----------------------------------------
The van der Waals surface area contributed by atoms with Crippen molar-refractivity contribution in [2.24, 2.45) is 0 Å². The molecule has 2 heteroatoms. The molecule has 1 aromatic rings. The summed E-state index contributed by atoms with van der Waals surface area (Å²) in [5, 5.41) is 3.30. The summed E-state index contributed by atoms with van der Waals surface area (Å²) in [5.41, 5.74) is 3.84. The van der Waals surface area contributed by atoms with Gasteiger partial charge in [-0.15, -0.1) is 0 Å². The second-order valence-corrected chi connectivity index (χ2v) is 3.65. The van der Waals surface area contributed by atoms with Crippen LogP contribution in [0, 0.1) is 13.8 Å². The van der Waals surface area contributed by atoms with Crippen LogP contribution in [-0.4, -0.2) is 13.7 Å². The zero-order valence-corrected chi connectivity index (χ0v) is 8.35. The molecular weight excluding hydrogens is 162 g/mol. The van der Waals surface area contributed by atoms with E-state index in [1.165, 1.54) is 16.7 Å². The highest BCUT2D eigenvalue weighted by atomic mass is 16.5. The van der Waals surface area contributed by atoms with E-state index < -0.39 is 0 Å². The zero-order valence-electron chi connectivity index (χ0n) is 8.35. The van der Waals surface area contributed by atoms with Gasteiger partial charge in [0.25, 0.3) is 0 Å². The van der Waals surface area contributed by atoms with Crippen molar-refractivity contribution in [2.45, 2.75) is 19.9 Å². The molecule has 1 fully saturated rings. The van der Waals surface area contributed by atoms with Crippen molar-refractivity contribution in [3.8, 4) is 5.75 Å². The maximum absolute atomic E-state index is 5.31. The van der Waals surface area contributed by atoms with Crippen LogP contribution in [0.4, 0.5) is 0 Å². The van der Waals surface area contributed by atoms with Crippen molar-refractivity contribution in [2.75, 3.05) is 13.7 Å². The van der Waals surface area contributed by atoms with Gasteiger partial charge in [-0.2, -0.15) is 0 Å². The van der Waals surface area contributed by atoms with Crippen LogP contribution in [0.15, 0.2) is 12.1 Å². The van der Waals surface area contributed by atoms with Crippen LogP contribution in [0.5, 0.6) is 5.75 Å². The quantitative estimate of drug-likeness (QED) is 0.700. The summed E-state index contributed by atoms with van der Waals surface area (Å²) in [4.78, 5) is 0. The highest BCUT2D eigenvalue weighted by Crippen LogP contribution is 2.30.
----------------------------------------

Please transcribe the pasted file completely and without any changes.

The van der Waals surface area contributed by atoms with Crippen molar-refractivity contribution in [2.24, 2.45) is 0 Å². The molecule has 2 heteroatoms. The molecule has 1 aromatic rings. The summed E-state index contributed by atoms with van der Waals surface area (Å²) in [5, 5.41) is 3.30. The summed E-state index contributed by atoms with van der Waals surface area (Å²) in [5.41, 5.74) is 3.84. The van der Waals surface area contributed by atoms with Gasteiger partial charge in [-0.15, -0.1) is 0 Å². The second-order valence-corrected chi connectivity index (χ2v) is 3.65. The van der Waals surface area contributed by atoms with Crippen LogP contribution in [0, 0.1) is 13.8 Å². The van der Waals surface area contributed by atoms with Crippen LogP contribution in [-0.4, -0.2) is 13.7 Å². The zero-order valence-corrected chi connectivity index (χ0v) is 8.35. The molecular weight excluding hydrogens is 162 g/mol. The van der Waals surface area contributed by atoms with E-state index in [1.165, 1.54) is 16.7 Å². The highest BCUT2D eigenvalue weighted by atomic mass is 16.5. The van der Waals surface area contributed by atoms with E-state index < -0.39 is 0 Å². The zero-order valence-electron chi connectivity index (χ0n) is 8.35. The van der Waals surface area contributed by atoms with Gasteiger partial charge in [0.25, 0.3) is 0 Å². The van der Waals surface area contributed by atoms with Crippen molar-refractivity contribution in [2.45, 2.75) is 19.9 Å². The molecule has 1 fully saturated rings. The van der Waals surface area contributed by atoms with Crippen molar-refractivity contribution in [3.8, 4) is 5.75 Å². The maximum absolute atomic E-state index is 5.31. The van der Waals surface area contributed by atoms with Crippen LogP contribution in [0.4, 0.5) is 0 Å². The van der Waals surface area contributed by atoms with Crippen molar-refractivity contribution in [2.75, 3.05) is 13.7 Å². The van der Waals surface area contributed by atoms with Gasteiger partial charge in [-0.2, -0.15) is 0 Å². The van der Waals surface area contributed by atoms with Crippen LogP contribution in [0.15, 0.2) is 12.1 Å². The van der Waals surface area contributed by atoms with Crippen LogP contribution in [0.5, 0.6) is 5.75 Å². The quantitative estimate of drug-likeness (QED) is 0.700. The summed E-state index contributed by atoms with van der Waals surface area (Å²) in [4.78, 5) is 0. The highest BCUT2D eigenvalue weighted by Crippen LogP contribution is 2.30.